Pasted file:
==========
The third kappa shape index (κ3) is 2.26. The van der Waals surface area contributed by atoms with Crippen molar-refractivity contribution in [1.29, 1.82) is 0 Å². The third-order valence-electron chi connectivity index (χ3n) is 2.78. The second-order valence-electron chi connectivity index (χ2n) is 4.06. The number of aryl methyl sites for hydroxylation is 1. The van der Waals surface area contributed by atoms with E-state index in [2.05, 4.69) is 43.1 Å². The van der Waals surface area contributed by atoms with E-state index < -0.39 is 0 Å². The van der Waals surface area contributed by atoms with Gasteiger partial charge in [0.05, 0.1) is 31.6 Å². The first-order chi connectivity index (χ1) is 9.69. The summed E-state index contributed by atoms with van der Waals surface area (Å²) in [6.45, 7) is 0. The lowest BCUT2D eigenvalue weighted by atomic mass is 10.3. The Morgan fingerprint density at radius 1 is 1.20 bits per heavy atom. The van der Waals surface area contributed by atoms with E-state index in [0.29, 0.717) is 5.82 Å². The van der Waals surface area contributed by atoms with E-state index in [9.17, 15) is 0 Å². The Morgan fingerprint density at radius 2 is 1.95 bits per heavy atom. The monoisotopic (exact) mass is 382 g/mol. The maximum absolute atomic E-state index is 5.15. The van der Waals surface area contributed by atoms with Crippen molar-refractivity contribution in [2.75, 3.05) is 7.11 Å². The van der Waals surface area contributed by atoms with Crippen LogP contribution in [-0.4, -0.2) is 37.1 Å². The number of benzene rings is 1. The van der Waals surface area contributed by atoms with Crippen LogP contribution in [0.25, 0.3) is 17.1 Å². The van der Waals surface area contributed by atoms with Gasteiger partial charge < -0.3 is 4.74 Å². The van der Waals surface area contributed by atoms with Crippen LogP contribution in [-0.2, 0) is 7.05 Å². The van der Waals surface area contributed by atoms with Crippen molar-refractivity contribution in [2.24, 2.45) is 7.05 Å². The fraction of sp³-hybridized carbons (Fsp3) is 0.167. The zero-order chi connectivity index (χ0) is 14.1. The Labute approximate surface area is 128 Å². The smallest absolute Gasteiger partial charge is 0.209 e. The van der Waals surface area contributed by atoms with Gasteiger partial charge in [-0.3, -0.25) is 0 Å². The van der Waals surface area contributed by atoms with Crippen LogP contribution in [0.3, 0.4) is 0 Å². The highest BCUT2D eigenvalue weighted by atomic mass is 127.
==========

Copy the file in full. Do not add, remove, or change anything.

The third kappa shape index (κ3) is 2.26. The van der Waals surface area contributed by atoms with Crippen molar-refractivity contribution in [1.29, 1.82) is 0 Å². The third-order valence-electron chi connectivity index (χ3n) is 2.78. The second-order valence-electron chi connectivity index (χ2n) is 4.06. The number of aryl methyl sites for hydroxylation is 1. The van der Waals surface area contributed by atoms with E-state index in [2.05, 4.69) is 43.1 Å². The van der Waals surface area contributed by atoms with E-state index < -0.39 is 0 Å². The van der Waals surface area contributed by atoms with Gasteiger partial charge in [0.05, 0.1) is 31.6 Å². The first-order chi connectivity index (χ1) is 9.69. The summed E-state index contributed by atoms with van der Waals surface area (Å²) in [6.45, 7) is 0. The lowest BCUT2D eigenvalue weighted by atomic mass is 10.3. The Morgan fingerprint density at radius 1 is 1.20 bits per heavy atom. The van der Waals surface area contributed by atoms with E-state index in [0.29, 0.717) is 5.82 Å². The van der Waals surface area contributed by atoms with E-state index in [9.17, 15) is 0 Å². The Morgan fingerprint density at radius 2 is 1.95 bits per heavy atom. The monoisotopic (exact) mass is 382 g/mol. The maximum absolute atomic E-state index is 5.15. The van der Waals surface area contributed by atoms with Crippen molar-refractivity contribution in [2.75, 3.05) is 7.11 Å². The van der Waals surface area contributed by atoms with Crippen LogP contribution in [-0.4, -0.2) is 37.1 Å². The number of benzene rings is 1. The van der Waals surface area contributed by atoms with Crippen LogP contribution in [0.25, 0.3) is 17.1 Å². The van der Waals surface area contributed by atoms with Gasteiger partial charge < -0.3 is 4.74 Å². The van der Waals surface area contributed by atoms with Crippen LogP contribution in [-0.2, 0) is 7.05 Å². The van der Waals surface area contributed by atoms with Crippen molar-refractivity contribution in [2.24, 2.45) is 7.05 Å². The fraction of sp³-hybridized carbons (Fsp3) is 0.167. The zero-order chi connectivity index (χ0) is 14.1. The Labute approximate surface area is 128 Å². The smallest absolute Gasteiger partial charge is 0.209 e. The van der Waals surface area contributed by atoms with Gasteiger partial charge in [-0.3, -0.25) is 0 Å². The van der Waals surface area contributed by atoms with Crippen LogP contribution in [0.3, 0.4) is 0 Å². The highest BCUT2D eigenvalue weighted by atomic mass is 127.